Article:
Urban ease at Jaffa’s Market House Hotel - review

While I would have liked more time in this exotic locale, it’s comforting to know that my Market House refuge is just a short train ride away. 

 TLED IN the heart of Jaffa, Market House is built on the ruins of a Byzantine chapel. (photo credit: NATHAN DVIR)
TLED IN the heart of Jaffa, Market House is built on the ruins of a Byzantine chapel.
(photo credit: NATHAN DVIR)

As someone who delights in travel but rarely finds the time to make it farther than Beit Hakerem, a stay at a Jaffa boutique hotel has long been on my proverbial bucket list. Well, I finally managed to get my lazy tush out of Jerusalem and into Tel Aviv’s “ancient Arabian Nights” part of town for a perfectly lovely stay at the Market House.

I can’t give all the credit to a sudden burst of energy on my part, as I was set to attend an event-of-the-year-style wedding at the gorgeous Bayit al Hayam overlooking the sea. I wanted to revel freely in what I knew would be copious cocktails and spirited partying until the wee hours without the worry of the train back home. So, encouraged by the enthusiastic TripAdvisor reviews and the location – mere minutes from the Bayit hall, next to the landmark Clock Tower and flea market – I booked the Market House Hotel.

A great start to a visit to the Jaffa hotel

My visit got off to a great start when, rushing over from a long day at work, I stepped into the chic, cool lobby. Built on the ruins of a Byzantine chapel, I noted the mustard leather couches, boho wood-paneled decor, glassed floor with views into the decorative wine cellar below and shelves of novels just waiting to be read, many of the trashy bodice-ripper sort perfect for the nearby beach. After being warmly greeted by the smiling staffperson at the desk – excellent service would be a hallmark of my stay – I made my way upstairs.

What a room! Though compact as befits an urban space, it was equipped with everything one could possibly need – be it safe, espresso machine, hairdryer or straw hat. The French doors opened onto an adorable balcony with an amazing view of bustling Jaffa below. A second set of doors inside the room opened into a generous-sized bathroom replete with  welcoming bathtub. A complimentary bottle of wine, tray of fruit and chocolates awaited my kind attentions, but that would have to wait. I changed into my LBD (little black dress) and made my way over to the wedding.

 A CHIC, boho time was had by all in the lobby. (credit: NATHAN DVIR) A CHIC, boho time was had by all in the lobby. (credit: NATHAN DVIR)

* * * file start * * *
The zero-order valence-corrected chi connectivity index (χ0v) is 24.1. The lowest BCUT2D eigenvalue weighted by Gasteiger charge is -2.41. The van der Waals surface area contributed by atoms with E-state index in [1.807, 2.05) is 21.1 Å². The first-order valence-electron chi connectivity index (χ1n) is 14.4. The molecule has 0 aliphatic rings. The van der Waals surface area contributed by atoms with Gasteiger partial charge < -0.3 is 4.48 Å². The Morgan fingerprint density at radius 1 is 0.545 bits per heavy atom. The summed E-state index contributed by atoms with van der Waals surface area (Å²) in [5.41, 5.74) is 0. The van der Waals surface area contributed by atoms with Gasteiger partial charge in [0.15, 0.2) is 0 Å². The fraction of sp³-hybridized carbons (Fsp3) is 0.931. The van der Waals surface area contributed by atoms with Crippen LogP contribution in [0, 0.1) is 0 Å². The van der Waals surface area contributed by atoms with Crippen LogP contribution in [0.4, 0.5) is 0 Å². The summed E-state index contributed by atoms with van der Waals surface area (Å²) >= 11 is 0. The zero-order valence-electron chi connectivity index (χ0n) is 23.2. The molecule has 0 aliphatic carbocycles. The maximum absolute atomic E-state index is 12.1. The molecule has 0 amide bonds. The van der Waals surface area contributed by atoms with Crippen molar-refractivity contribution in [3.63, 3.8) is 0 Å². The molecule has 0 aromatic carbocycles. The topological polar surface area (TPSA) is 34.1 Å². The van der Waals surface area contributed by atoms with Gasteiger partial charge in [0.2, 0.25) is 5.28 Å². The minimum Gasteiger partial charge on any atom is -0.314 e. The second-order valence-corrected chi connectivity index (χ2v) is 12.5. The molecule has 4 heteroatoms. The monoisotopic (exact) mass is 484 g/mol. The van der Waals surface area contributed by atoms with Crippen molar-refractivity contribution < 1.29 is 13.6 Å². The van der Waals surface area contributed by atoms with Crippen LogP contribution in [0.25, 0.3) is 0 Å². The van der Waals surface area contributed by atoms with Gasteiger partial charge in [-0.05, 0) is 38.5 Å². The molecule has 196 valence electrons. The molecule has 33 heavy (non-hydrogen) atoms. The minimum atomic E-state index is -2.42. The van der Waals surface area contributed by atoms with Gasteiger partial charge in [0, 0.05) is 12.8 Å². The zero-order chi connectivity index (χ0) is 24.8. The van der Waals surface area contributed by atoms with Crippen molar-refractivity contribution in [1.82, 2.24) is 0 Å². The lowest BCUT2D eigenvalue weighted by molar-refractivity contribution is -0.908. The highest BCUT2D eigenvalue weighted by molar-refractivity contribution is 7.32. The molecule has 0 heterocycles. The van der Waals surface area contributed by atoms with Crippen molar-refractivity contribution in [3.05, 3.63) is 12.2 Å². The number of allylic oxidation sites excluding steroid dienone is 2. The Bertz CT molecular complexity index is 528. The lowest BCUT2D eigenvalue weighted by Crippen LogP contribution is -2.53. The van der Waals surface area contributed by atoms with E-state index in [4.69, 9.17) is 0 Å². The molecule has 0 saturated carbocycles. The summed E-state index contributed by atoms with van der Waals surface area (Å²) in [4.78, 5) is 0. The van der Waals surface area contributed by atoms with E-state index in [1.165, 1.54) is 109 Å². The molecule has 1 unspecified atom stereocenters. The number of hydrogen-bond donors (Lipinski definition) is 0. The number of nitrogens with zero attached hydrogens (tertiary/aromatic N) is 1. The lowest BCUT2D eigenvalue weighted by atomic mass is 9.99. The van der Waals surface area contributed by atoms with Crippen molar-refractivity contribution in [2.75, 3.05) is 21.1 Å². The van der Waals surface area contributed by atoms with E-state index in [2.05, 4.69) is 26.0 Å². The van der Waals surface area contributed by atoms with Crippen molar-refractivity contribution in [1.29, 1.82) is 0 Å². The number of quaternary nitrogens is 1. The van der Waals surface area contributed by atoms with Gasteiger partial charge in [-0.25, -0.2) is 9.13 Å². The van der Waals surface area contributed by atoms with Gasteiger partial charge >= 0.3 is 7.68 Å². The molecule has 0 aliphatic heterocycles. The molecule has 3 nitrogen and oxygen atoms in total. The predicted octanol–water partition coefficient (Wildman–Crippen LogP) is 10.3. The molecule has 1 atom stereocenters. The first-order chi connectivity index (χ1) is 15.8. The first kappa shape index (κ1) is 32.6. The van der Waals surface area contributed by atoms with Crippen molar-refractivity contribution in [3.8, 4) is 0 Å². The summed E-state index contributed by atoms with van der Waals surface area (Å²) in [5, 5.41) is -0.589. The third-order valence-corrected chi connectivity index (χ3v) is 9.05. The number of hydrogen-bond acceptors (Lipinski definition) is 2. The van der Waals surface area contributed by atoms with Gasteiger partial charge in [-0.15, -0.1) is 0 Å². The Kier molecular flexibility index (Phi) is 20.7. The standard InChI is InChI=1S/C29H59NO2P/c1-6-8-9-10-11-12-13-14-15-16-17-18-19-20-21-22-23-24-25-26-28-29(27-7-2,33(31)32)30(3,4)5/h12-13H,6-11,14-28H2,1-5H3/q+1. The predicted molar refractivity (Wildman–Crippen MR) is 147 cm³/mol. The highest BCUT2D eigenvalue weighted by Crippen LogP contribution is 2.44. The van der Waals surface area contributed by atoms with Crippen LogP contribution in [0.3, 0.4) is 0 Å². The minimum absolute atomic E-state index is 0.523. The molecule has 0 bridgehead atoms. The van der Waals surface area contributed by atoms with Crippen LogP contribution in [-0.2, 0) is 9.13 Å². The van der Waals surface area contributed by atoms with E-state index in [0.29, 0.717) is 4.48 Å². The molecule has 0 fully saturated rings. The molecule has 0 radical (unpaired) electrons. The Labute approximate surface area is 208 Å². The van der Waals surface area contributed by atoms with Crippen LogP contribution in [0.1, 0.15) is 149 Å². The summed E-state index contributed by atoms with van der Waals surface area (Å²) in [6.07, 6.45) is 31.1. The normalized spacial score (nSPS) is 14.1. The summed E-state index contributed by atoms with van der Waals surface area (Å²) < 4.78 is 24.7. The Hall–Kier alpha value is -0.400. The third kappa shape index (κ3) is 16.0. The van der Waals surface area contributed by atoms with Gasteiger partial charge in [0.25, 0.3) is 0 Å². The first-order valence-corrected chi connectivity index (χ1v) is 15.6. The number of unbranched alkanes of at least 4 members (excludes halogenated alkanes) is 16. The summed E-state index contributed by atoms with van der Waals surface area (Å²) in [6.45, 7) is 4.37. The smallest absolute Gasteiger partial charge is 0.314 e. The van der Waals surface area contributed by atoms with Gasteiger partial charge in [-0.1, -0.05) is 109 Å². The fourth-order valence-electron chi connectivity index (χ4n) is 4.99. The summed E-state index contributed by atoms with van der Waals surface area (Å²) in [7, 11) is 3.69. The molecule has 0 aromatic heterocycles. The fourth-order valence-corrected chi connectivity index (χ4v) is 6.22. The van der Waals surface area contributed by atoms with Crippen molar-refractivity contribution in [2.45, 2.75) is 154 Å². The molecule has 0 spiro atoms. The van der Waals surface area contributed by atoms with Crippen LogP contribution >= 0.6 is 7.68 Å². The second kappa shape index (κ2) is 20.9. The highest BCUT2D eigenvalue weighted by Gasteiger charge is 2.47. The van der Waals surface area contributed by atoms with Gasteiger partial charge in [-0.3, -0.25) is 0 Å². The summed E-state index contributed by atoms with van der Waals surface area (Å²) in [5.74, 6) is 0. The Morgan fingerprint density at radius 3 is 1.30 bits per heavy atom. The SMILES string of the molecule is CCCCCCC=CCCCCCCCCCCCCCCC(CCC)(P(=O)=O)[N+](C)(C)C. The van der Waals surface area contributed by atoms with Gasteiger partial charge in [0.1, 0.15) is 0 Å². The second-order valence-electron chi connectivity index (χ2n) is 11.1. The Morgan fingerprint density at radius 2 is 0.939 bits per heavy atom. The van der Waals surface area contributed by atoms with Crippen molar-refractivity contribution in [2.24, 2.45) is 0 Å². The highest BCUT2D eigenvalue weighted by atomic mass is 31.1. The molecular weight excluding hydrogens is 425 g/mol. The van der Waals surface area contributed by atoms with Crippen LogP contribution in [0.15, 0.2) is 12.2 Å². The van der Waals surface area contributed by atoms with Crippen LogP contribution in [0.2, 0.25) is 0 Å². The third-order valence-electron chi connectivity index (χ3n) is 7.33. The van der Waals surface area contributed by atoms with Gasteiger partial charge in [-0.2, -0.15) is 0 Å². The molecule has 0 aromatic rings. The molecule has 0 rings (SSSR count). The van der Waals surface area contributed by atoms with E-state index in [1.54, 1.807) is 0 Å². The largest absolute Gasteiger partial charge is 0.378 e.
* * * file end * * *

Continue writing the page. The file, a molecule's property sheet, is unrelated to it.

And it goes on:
Mazal tov, Saul and Hannah! It truly was an event to remember from the sunset beginning to the Brazilian Carnival-type dancer end. I Rockette-kicked the short way back to the Market House and sank into the insanely comfy boat of a bed. Sweet Jaffa dreams awaited.

The next morning: Fun, relaxation and amazing food

The next morning, barur, I hustled over to my next can’t-miss event: breakfast. Despite my late start, the staff was right on top of it, immediately bringing out my requested iced coffee with oat milk (delicious) and taking my shakshuka order. Opting for health after the previous night’s free-for-all, I grabbed some colorful salad with mozzarella and debated between the fresh beet, carrot and orange juices before making the executive decision to drink them all.

I let the relaxation roll on with a second iced coffee and some quality time with my book (Liane Moriarty’s Nine Perfect Strangers; the bodice-ripper would have to wait), first at a table outside – against the backdrop of some very Tel Aviv-esque graffiti, often the subject of popular walking tours – then later back in bed for what morphed into a contented midday snooze.

Considering a ride on one of the complimentary bikes, I opted to walk the boardwalk to the neighboring beach, sinking into the soft sand and enjoying the view of Old Jaffa. After numerous turns in the warm waves, choppy that day, it was time for another beautiful Jaffa sunset – also enjoyed by the people specially gathering on benches and perching on walls to watch the spectacle.

A familiar sensation then cropped up: hunger. Not to worry, back to the hotel’s complimentary happy hour I went (5 p.m.-8 p.m.). Nibbles, such as crudite and olive tapenade (and alcohol!), were on offer, and I was all for it (though I prudently abstained from the drink).

Sated, I was ready to face the sad truth: It was time to bid adieu to what seemed like home after only one day and night. Waving my handkerchief at the helpful-to-the-end staff, I headed for the station. While I would have liked more time in this exotic locale, it’s comforting to know that my Market House refuge is just a short train ride away. 

Details: www.atlas.co.il/market-house-hotel-tel-aviv-israel

The writer was a guest of the hotel.